This post is part of a series delving into the details of the JSR-352 (Java Batch) specification. Each post examines a very specific part of the specification and looks at how it works and how you might use it in a real batch application.To start at the beginning, follow the link to the first post.
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You have a Java Batch job running inside a Liberty server, but what it is doing? You can use the REST interface to find out what step it is executing and fetch the job log. But what if you want to log job activity somewhere? What if you want to react when something important happens to the job (like a step fails)? What if you have an executive who always wants to know about the status of some important job? How can you monitor the job?
Batch Events! The Liberty implementation of JSR-352 has the ability to publish messages (events) to a messaging topic tree whenever interesting things happen to the job. In subsequent posts we’ll look at some of the different types of events that generate messages and what you might do with them.
At a high level, there is a topic tree consisting of different events in the life of the job (from the submission of the job through the completion) and downward in granularity through steps and even checkpoints for a chunk step.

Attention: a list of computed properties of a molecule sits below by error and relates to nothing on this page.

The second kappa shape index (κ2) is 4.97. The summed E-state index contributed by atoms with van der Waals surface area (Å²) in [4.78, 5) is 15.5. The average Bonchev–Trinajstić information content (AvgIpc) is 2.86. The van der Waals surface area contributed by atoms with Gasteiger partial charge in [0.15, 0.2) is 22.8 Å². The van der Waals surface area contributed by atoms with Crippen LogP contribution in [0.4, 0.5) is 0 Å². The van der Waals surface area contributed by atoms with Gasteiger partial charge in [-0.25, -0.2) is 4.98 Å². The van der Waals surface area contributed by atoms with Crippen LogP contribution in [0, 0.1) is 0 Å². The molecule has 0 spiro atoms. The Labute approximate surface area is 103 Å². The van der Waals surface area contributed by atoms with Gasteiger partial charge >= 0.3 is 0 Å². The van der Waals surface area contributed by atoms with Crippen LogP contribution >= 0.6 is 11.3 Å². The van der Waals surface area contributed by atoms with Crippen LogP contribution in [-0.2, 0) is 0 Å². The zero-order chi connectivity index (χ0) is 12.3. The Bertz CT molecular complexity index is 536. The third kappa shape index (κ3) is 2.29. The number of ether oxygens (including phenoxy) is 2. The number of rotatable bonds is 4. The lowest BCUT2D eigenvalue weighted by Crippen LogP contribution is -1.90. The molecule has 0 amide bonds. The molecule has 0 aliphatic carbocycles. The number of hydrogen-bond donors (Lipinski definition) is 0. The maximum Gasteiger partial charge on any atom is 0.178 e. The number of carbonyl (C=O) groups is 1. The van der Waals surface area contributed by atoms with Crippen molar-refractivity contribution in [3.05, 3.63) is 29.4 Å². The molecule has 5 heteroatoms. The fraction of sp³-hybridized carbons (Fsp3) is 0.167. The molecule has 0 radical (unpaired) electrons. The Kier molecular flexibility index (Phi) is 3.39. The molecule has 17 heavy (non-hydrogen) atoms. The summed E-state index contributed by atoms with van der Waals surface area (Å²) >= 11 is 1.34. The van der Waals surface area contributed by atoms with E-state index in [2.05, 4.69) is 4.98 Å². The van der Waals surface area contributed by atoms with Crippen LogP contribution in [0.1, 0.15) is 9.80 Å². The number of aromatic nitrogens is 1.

Messages about all the jobs running in an environment are published into the same topic tree. You can configure a different topic root for different batch environments (e.g. prod and test, or maybe separate by lines of business).
Messages contain information about the job or step, similar to what you would get from the REST interface if asking about the status of the job or step.
More importantly, all the messages have two (sometimes three) message properties. The two you always get are the job instance and execution identifiers. If the message relates to a step, you get the step execution id also. The job instance and execution identifiers allow you to separate messages for different jobs from each other.
If you know the identifier for the job you are interested in (because you submitted it) then you can subscribe and filter to just receive messages from particular topics (completed, failed, etc) about the job you care about.
All this allows you to build a central monitor watching all the jobs or build a particular monitor that watches for events within a specific job. You might do this with Message Driven Beans running in some Liberty server that is subscribed to the topic tree.
In the coming weeks, we’ll traverse the topic tree and have a look at all the different event types.